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Rev Adam Pawley

The Rector writes,

A General Election nears. They say two things not to talk about in public are religion and politics! It’s a ridiculous saying. They are two of the most important subjects to talk about and debate!

I have some great memories of my final year in Cardiff University as a 22 year-old maths student. I lived in a house of four lads, and two of them – like me – were committed Christians – but unlike me – both were very active members of their respective political parties. One of them, a journalism student, socialist and avid supporter of the Labour Party (who now writes for the Surrey Comet), near worshipped the ground that Tony Benn walked. The other, a history and politics student, (now a business studies teacher), had an A1 poster of Ian Duncan Smith on his wall and founded the Cardiff University “Save the Pound Society”. I, and my other housemate, would sit in the evenings, heads to and fro, watching the tennis match, listening to them argue intently, “God is a Socialist…”, “No, God is a Tory”. Great fun!

As Christians, whilst agreed on the Lordship of Christ, how we apply our faith – especially in terms of politics – varies considerably. The most important decision as Christians we have to make on 7 May, is not which party we will vote for – but rather it is making the decision to vote.

The Government always gets criticised heavily in the press and by society for some of the decisions it makes. Personally too, I struggle if decisions taken in Westminster, contradict my own personal worldview or understanding of what I believe or interpret the Christian faith to teach as the best way to live. I can easily become apathetic about the political system. Yet both history and probability imply it is impossible for a party to exist that any of us will completely agree with. Surely, better for us then to celebrate our freedom to vote, look for the common good, decide on which party we think is loving our neighbour best and then cast our vote. History and probability surely imply too that if more of us do this then the better fairer government we will have!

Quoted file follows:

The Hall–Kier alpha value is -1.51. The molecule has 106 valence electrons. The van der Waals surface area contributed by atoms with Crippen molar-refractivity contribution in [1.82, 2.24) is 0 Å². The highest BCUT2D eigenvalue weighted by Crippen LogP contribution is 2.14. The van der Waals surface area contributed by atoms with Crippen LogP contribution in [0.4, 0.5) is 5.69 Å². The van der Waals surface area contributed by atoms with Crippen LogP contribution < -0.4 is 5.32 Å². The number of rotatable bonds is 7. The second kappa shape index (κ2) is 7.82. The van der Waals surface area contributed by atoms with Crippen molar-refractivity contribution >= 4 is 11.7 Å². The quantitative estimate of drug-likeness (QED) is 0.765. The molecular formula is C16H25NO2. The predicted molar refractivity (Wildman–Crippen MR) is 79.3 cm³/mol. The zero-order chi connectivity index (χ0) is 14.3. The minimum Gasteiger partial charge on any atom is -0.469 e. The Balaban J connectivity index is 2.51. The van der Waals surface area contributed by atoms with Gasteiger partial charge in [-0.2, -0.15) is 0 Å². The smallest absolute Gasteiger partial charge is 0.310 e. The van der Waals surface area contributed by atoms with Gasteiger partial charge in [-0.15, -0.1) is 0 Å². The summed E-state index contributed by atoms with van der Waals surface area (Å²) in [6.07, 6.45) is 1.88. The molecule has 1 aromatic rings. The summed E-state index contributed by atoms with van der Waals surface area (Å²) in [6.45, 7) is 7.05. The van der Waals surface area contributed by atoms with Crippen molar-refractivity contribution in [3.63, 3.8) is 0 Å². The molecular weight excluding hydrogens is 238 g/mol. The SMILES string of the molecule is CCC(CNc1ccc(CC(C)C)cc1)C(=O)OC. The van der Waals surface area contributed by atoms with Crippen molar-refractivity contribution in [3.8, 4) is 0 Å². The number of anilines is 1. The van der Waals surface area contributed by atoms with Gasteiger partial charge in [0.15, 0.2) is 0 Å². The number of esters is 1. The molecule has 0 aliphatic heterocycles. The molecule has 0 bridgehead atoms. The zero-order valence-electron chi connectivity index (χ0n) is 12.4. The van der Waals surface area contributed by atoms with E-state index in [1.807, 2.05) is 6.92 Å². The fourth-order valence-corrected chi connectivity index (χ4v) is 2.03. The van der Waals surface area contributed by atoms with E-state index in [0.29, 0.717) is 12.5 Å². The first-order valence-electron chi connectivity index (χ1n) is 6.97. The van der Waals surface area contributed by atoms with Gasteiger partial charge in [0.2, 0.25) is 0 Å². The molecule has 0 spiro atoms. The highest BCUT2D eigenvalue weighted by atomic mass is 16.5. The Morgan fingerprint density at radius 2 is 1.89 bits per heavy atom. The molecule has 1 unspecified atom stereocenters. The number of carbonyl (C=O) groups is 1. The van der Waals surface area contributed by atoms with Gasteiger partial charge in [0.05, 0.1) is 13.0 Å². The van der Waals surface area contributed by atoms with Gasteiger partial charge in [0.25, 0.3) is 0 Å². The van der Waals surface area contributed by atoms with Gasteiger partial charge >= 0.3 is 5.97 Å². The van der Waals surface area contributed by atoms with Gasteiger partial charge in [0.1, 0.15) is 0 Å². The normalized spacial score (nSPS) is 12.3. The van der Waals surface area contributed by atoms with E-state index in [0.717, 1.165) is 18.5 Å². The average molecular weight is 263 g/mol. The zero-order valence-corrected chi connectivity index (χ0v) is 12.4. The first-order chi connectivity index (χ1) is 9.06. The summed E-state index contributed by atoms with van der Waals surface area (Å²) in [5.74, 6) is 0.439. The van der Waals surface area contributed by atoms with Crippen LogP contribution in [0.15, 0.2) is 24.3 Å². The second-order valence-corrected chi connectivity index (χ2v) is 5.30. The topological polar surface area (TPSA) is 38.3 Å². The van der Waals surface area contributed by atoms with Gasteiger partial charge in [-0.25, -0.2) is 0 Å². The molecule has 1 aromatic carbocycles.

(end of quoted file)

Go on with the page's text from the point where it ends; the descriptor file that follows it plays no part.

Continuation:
“Brothers and sisters, whatever is true, whatever is noble, whatever is right, whatever is pure, whatever is lovely, whatever is admirable—if anything is excellent or praiseworthy—think about such things” (Paul in Philippians 4:8 NIV).

In deciding how to vote, we might ask too what do the parties say on the issues that are closest to us as Christians? Personally, I look for a party that I believes promotes a strong morality – close to biblical teaching – one that I believe promotes what is closest to “true, noble and pure”, because I believe this to be the way to a life of “true freedom” (Galatians 5) and “true fulfilment” (John 10). As well as considering the big prevalent questions such as the economy, the NHS and education, I think it’s important to ask too what do we understand the Bible and our Christian faith to say (for example) on marriage and family life, social ethics, justice, equality or freedom of speech? Then to ask, what do the political parties say on these issues?

“I urge, then, first of all, that requests, prayers, intercession and thanksgiving be made for everyone – for kings and all those in authority, that we may live peaceful and quiet lives in all godliness and holiness.” (Paul to Timothy, in 1 Timothy 2:1-3 NIV).

As important as voting, as Christians we are called to pray too.
We can pray for our local constituency of Alyn & Deeside, for our local candidates, the political parties and their leaders. We can pray that the policies and promises the political parties and candidates make will be honest, realistic and beneficial to society, and not just idealistic or favourable in order to win votes.
We can also pray for accurate and unbiased reporting by the media.

We can pray after the election too. There will be a new cabinet to decide on, perhaps a new coalition government or prime minister. Also we can pray for the candidates to find rest and time for themselves and their families following their endless campaigning, for some to adjust to new ways of living, having happily gained or sadly lost a seat. Above all else, we can simply pray those words that Jesus taught, “Your will be done, on earth as it is in heaven”.

Heavenly Father, we commit to You, our candidates for Alyn & Deeside and every candidate standing for election, as well as their families and their supporters. On May 7th, let Your will be done. May Your grace and mercy be upon the United Kingdom. In Jesus Name. Amen.

In Christ, Adam

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